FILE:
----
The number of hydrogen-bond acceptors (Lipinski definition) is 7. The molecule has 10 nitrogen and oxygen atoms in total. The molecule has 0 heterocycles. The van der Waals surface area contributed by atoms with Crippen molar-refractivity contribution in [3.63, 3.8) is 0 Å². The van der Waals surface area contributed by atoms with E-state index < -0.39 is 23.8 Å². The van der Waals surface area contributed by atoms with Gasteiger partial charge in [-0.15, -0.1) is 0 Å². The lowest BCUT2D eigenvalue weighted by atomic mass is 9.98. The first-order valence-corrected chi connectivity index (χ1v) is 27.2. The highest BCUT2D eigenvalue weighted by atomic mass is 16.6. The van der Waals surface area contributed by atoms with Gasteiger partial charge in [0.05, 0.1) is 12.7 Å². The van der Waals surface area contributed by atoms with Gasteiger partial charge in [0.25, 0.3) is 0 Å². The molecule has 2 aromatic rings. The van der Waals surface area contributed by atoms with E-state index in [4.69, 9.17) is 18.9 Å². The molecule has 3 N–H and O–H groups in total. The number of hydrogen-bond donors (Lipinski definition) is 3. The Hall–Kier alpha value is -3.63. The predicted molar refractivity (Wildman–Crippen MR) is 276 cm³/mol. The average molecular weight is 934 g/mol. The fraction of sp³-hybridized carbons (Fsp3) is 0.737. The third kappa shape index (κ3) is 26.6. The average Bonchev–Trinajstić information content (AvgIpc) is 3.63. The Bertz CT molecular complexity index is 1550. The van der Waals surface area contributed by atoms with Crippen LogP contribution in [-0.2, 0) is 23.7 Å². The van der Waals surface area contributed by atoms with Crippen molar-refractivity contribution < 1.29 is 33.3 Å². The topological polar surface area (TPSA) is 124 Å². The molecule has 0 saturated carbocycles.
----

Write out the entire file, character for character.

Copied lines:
The number of hydrogen-bond acceptors (Lipinski definition) is 7. The molecule has 10 nitrogen and oxygen atoms in total. The molecule has 0 heterocycles. The van der Waals surface area contributed by atoms with Crippen molar-refractivity contribution in [3.63, 3.8) is 0 Å². The van der Waals surface area contributed by atoms with E-state index < -0.39 is 23.8 Å². The van der Waals surface area contributed by atoms with Gasteiger partial charge in [-0.15, -0.1) is 0 Å². The lowest BCUT2D eigenvalue weighted by atomic mass is 9.98. The first-order valence-corrected chi connectivity index (χ1v) is 27.2. The highest BCUT2D eigenvalue weighted by atomic mass is 16.6. The van der Waals surface area contributed by atoms with Gasteiger partial charge in [0.05, 0.1) is 12.7 Å². The van der Waals surface area contributed by atoms with Gasteiger partial charge in [0.25, 0.3) is 0 Å². The molecule has 2 aromatic rings. The van der Waals surface area contributed by atoms with E-state index in [4.69, 9.17) is 18.9 Å². The molecule has 3 N–H and O–H groups in total. The number of hydrogen-bond donors (Lipinski definition) is 3. The Hall–Kier alpha value is -3.63. The predicted molar refractivity (Wildman–Crippen MR) is 276 cm³/mol. The average molecular weight is 934 g/mol. The fraction of sp³-hybridized carbons (Fsp3) is 0.737. The third kappa shape index (κ3) is 26.6. The average Bonchev–Trinajstić information content (AvgIpc) is 3.63. The Bertz CT molecular complexity index is 1550. The van der Waals surface area contributed by atoms with Crippen LogP contribution in [-0.2, 0) is 23.7 Å². The van der Waals surface area contributed by atoms with Crippen molar-refractivity contribution < 1.29 is 33.3 Å². The topological polar surface area (TPSA) is 124 Å². The molecule has 0 saturated carbocycles.